This apathy is reflected in the very shocking and daring premise of the movie (children killing children), which certainly has been done in the arts before, and echoes the school shootings in this country’s recent past. This movie would have been unthinkable in the wake of the Columbine massacre or 9/11, when we were held in the grips of social concern. In this day and age, however, where Afghani and Iraqi children are regularly shot down in the name of “just war,” we are so disconnected from the death of children in and of itself that it only becomes objectionable when it is our own children. The death of fictional children – be they the children of Panem who exist only in Collins’ novels, or the death of Middle Eastern children who exist only in headlines – do not resonate; they fall flat with us.  The fact that there has not been more objection to the “kids killing kids” plot, or even that it is being used as a vehicle for a very uninspiring film, speaks volumes about how ambivalent we have become as a society toward social cohesion.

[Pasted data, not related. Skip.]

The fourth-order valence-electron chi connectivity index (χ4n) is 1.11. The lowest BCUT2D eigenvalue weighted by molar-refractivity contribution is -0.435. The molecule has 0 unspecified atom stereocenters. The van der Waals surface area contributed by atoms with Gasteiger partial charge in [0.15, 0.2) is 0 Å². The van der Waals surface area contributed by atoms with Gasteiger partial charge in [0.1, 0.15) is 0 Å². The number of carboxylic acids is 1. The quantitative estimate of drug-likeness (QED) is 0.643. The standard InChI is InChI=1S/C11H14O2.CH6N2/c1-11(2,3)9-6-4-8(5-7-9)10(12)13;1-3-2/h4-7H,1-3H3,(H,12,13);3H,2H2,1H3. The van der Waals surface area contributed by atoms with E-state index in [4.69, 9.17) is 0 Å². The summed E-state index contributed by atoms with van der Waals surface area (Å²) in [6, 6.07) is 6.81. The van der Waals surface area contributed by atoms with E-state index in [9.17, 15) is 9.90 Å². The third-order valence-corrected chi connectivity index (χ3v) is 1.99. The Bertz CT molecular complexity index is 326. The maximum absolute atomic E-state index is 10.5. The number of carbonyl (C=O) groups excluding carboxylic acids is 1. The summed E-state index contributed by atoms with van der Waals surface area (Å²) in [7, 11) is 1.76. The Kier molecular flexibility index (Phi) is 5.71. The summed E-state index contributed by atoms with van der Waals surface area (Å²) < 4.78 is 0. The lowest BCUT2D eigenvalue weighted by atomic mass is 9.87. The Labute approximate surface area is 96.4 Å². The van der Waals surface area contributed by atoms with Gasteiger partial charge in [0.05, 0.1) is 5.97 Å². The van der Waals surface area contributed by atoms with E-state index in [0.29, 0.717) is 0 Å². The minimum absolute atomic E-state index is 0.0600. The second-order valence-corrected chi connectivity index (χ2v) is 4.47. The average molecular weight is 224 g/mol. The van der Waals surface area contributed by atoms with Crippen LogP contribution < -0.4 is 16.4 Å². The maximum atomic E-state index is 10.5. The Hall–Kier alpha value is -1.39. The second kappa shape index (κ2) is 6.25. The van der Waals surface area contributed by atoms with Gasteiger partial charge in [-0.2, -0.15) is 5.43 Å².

These have just been my own personal ruminations, and I think they would be bolstered with an inclusion of a feminist critique about The Hunger Games as possibly feminist cinema. Since I am not equipped for that sort of analysis, however, I will conclude here.

It is plain on the face of it that The Hunger Games is an utterly forgettable movie, much like the franchise it is based on – entertainment for population consumption, to be digested and then passed over once the novelty fades. In the meantime, however, if we cannot get amusement from taking this stuff seriously, perhaps we might get some amusement from taking it a bit tongue-in-cheek.